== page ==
Final days in Opua (perhaps?)

Sunday afternoon the weather deteriorated even further with the fetch in the anchorage pushing waves over our dock and then it started to rain. It was absolutely horrible.

However, we had all arranged to meet in the club, so we headed out wearing our foulies and got blown by the gale-force winds up the road. We arrived to find Chris (Sea Bear) but no Frances and Chris who had decided (very sensibly) to stay home and keep warm and dry LOL. And, of course, because of the storm there had been power cuts on and off during the day so we were disappointed to not even get the opportunity of having a roast dinner. But we had a good evening anyway and, thankfully, by the time we headed back to Morphie the rain had stopped and the wind had started to ease.

Monday morning our new battery bank was delivered and the battery monitor was activated. However, because the new Lifeline AGM batteries had a slightly bigger footprint, they didn’t actually physically fit in the space. Damn! But Chris the electrician from Seapower had a solution and they took the ‘spare’ battery back and ordered a new AGM cranking battery for the engine.

So we connected the new battery monitor to the new house bank and were pleased with its functionality. I spent the time in the Cruisers Lounge downloading customs and immigration documents and Google satellite images for Fiji via the Ovitalmap app.

I returned around lunchtime and Chris from Sea Bear came by as promised as he was going to give Richard some hints and tips for climbing the mast using the system he had purchased but not yet mastered. With Chris’ mountaineering experience he made short work of it and Richard was much happier that he could manage to get to the top of the mast without assistance if necessary. The wind was still howling so he didn’t go very far (although at least the rain had stopped) and the southerly direction meant it was freezing cold! We said farewell to Chris as he was leaving in the morning for Fiji and we had a quiet night on board keeping warm snuggled up in our fleeces.

Tuesday morning and I spent time in the laundry again. While Richard continued with his list of boat jobs. Today he was measuring up for spare accelerator and transmission cables; he also measured for a replacement gas pipe; he purchased a new engine ‘stop’ button; he ordered spare spark plugs for the generator and the outboard; he ordered a sight ranger for me (as I drive him nuts with my inability to read distances); and did some general organising.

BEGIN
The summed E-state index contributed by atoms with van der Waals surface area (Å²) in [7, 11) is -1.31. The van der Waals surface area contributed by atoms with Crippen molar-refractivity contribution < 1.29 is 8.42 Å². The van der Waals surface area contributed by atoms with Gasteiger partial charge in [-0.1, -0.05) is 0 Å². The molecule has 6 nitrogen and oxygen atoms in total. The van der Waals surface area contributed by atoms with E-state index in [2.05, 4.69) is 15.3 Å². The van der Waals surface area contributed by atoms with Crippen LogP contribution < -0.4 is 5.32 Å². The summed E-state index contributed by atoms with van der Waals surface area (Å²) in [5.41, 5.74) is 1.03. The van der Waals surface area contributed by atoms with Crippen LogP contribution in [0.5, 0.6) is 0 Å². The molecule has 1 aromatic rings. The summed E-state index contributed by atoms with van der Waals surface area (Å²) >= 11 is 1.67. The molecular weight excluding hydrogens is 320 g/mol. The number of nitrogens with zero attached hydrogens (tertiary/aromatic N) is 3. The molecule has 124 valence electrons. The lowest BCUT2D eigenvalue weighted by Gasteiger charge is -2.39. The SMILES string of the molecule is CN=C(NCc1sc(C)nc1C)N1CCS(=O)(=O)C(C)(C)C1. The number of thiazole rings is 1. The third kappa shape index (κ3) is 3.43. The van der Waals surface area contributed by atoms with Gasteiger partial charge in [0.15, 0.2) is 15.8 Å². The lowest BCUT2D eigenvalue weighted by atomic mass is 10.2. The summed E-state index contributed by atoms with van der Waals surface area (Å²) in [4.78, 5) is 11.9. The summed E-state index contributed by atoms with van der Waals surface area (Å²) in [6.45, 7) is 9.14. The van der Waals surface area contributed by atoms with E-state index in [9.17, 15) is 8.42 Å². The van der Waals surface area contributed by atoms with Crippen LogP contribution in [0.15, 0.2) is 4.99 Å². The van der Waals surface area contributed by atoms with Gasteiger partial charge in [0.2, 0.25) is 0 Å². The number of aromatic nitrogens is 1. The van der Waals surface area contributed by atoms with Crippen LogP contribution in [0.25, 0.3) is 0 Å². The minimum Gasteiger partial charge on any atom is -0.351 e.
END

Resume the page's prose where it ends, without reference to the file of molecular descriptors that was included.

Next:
In the afternoon we helped Chris and Frances on Usquabae go to the fuel dock and get themselves fuelled up for their imminent departure to New Caledonia. They are heading off to Indonesia this year so we will probably not see them again whilst cruising. The amazing freedom and excitement of travelling and visiting new places / cultures sometimes get offset by the sadness in saying farewell to new friends. In the evening I cooked for them and luckily they liked Chinese food – was a really good evening.

Wednesday morning and the refrigeration company visited as planned. They identified that the freezer (which had refused to restart since we had splashed back in the water) had sprung a leak so they took the compressor away to have a better look. Thankfully it was only leaking at the coupling and with a burst of gas both fridge and freezer were operational again. The ‘hunting’ which happens regularly, particularly on the fridge, was caused by the Carel thermostat controller which was having difficulty reading the probe inside the unit. As both units have been drawing quite a lot of power we decided to order two new controllers which would stop this happening and not damage our brand new battery bank.

In the afternoon, as the wind had died down significantly, we pulled out the genoa and stuck some reflective tape to it so that we could see the reefing points easier in the dark. Later on we picked up our dodger with the new ‘clears’. They look great and it was nice to get some shelter from the weather again in the cockpit. The new cables had arrived and so had my present – the sight ranger – so we had some fun pointing the laser at things to see how far away they were. We had another quiet night on board. Oh yes and Richard treated himself to a new fishing rod….